January 2007 Archives
The New York Times Dining & Wine section published a nice piece earlier this month that takes a look at the marketing trend of "Greenwashing" -- using packaging and imagery to cash in on the combination of desire for natural and organic foods with ignorance about foods. "Greenwashing" basically means packaging food to look like health food. Companies are finding that it's a lot easier to just redesign the packaging to make foods look and "feel" organic and healthy than to actually make healthier foods.
Junk food makers, especially those marketing to children, often use fruit to sell foods that contain no fruit at all. The Prevention Institute and the Strategic Alliance for Healthy Food and Activity Environments says in a new report that more than half the foods advertised toward children contains zero fruit. Some 51 percent of "fruit" foods for kids contains no fruit, and 16 percent contained only token quantities of fruit, according to the report.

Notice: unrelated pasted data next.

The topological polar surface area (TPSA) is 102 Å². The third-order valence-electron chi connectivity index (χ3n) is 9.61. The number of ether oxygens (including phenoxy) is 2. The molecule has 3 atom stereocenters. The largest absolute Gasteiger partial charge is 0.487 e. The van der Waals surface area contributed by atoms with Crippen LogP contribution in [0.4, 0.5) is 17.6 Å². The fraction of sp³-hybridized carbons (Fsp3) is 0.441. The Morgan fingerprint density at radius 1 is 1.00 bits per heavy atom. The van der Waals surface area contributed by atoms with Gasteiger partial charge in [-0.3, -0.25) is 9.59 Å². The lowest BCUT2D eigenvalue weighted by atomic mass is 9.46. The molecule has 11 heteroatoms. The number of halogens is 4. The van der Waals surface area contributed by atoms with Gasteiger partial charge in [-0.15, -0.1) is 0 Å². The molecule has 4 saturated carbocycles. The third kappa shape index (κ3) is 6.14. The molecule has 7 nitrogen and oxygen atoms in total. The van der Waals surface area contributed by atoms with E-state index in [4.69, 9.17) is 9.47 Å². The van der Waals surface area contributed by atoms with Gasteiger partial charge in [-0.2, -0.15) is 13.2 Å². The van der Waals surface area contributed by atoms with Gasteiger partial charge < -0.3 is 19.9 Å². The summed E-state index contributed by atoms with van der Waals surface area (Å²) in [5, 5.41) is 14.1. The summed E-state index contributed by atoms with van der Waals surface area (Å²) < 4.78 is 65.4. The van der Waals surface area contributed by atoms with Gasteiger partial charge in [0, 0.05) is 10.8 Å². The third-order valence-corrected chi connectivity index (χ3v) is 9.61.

Solar panel maker Premier Power and home developer KB Home are collaborating on the construction of a community of track homes in Woodland, California, that will get most of its power from the sun. Called Woodshire, the housing development is being constructed 20 miles northwest of Sacramento. Solar panels on every house will give buyers "30 years of nominal electric bills" and "a $2,000 federal tax credit."